Is Parental Mathematics Anxiety Associated with Young Children’s Arithmetical Performance
Bellon E., van Bergen E., DOWKER A.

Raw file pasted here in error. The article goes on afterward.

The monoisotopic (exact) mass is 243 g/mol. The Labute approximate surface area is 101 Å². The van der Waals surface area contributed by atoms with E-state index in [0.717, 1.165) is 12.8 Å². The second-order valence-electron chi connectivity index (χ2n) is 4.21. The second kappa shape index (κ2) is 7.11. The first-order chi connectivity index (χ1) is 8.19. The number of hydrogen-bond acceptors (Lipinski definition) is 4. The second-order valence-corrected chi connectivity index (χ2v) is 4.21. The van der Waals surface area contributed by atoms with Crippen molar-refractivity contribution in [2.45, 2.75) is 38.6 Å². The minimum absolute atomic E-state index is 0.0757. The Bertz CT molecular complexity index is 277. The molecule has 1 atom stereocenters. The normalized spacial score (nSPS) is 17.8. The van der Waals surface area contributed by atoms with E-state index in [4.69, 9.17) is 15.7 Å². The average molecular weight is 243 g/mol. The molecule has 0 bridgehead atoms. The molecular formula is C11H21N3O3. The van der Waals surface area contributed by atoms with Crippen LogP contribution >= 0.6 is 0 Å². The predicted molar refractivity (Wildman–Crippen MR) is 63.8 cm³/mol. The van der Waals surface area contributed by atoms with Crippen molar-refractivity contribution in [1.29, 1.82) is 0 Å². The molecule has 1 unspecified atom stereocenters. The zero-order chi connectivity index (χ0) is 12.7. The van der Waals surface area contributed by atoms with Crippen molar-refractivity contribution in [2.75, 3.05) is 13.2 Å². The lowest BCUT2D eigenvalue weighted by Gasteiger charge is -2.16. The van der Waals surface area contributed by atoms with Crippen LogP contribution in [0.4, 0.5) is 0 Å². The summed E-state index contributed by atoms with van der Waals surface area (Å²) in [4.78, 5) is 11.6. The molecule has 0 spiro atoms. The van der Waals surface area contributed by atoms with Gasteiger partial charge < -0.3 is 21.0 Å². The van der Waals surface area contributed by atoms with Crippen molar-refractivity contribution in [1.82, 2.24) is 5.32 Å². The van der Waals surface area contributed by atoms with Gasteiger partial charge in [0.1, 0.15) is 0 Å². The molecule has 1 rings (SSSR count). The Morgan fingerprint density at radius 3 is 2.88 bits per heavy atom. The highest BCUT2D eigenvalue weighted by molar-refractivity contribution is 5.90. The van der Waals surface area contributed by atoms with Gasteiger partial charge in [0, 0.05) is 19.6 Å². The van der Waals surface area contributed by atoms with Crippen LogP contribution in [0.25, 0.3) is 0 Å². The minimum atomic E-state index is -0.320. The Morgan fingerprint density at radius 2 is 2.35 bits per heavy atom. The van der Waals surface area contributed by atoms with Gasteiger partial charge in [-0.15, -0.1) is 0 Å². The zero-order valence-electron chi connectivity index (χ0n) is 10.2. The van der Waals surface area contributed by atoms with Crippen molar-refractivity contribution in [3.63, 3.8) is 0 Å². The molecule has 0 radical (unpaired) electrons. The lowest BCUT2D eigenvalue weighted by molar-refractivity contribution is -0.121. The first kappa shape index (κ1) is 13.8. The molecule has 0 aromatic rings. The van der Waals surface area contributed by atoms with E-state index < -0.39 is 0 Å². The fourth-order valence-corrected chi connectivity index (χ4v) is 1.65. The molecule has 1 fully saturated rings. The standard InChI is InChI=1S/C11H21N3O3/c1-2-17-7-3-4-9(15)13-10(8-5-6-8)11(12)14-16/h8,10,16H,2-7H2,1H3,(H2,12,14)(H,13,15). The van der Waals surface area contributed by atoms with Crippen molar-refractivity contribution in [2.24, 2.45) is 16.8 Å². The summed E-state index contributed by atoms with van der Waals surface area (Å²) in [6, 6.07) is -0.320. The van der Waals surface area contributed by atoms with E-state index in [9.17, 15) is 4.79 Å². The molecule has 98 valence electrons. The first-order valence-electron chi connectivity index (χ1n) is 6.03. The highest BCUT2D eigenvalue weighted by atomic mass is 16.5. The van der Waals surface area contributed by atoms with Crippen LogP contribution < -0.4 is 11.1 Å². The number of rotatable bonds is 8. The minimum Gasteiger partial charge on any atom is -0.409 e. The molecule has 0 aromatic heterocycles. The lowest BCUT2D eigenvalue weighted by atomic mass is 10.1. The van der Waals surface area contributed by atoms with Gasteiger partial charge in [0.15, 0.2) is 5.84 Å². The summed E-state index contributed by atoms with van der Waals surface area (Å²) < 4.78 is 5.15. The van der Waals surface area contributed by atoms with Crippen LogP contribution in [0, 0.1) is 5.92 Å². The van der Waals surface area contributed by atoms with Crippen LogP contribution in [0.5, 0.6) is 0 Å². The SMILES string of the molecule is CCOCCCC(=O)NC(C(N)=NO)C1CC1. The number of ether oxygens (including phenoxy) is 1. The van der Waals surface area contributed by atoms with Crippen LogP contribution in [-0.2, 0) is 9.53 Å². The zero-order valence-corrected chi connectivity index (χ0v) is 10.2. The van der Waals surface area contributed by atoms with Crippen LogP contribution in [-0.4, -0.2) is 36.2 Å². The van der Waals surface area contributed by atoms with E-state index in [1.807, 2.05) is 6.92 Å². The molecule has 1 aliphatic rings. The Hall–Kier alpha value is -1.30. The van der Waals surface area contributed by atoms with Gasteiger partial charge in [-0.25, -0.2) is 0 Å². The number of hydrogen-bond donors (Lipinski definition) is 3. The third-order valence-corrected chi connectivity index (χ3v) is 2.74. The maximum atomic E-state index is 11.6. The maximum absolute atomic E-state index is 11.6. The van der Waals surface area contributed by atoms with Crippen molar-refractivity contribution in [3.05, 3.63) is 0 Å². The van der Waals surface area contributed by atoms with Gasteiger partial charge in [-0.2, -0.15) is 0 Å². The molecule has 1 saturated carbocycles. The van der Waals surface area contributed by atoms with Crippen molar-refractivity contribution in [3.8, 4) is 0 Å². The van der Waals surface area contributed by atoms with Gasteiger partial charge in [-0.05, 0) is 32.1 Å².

It has been suggested that parental mathematics anxiety may influence their children’s mathematics anxiety, attitudes, and performance. It remains an open question whether these parentchild associations differ by parental sex or parental involvement. We tested 249 Dutch-speaking Belgian participants, forming 83 (biological) mother–father–child trios. The 83 children (age: M = 5.74; SD = 0.30) attended Kindergarten. We tested their nonsymbolic comparison, symbolic numerical magnitude processing, numeral recognition, arithmetic, and matrix reasoning. We assessed both parents’ arithmetic skills, math anxiety, educational level, and division of care. More mathanxious parents tended to be less highly educated (r~0.42) and poorer at math (r~0.30). Compared to fathers, mothers had lower arithmetic, higher math anxiety, and higher educational level. Assortative mating (i.e., a significant spousal correlation) was found for educational level and arithmetic. Mothers’ (but not fathers’) educational level predicted children’s arithmetic scores (r = 0.31). Other parent-offspring correlations were non-significant. Most of the children’s test scores are intercorrelated. The parental characteristic that best predicted five- and six-year-olds’ arithmetic performance was maternal educational level rather than mathematical anxiety or performance. We discuss these findings in relation to the used measures, parental gender and involvement, children’s age, statistical power, and genetic and environmental transmission. The field is just starting to understand whether and how mathematics anxiety and the skills of parents influence those of their offspring.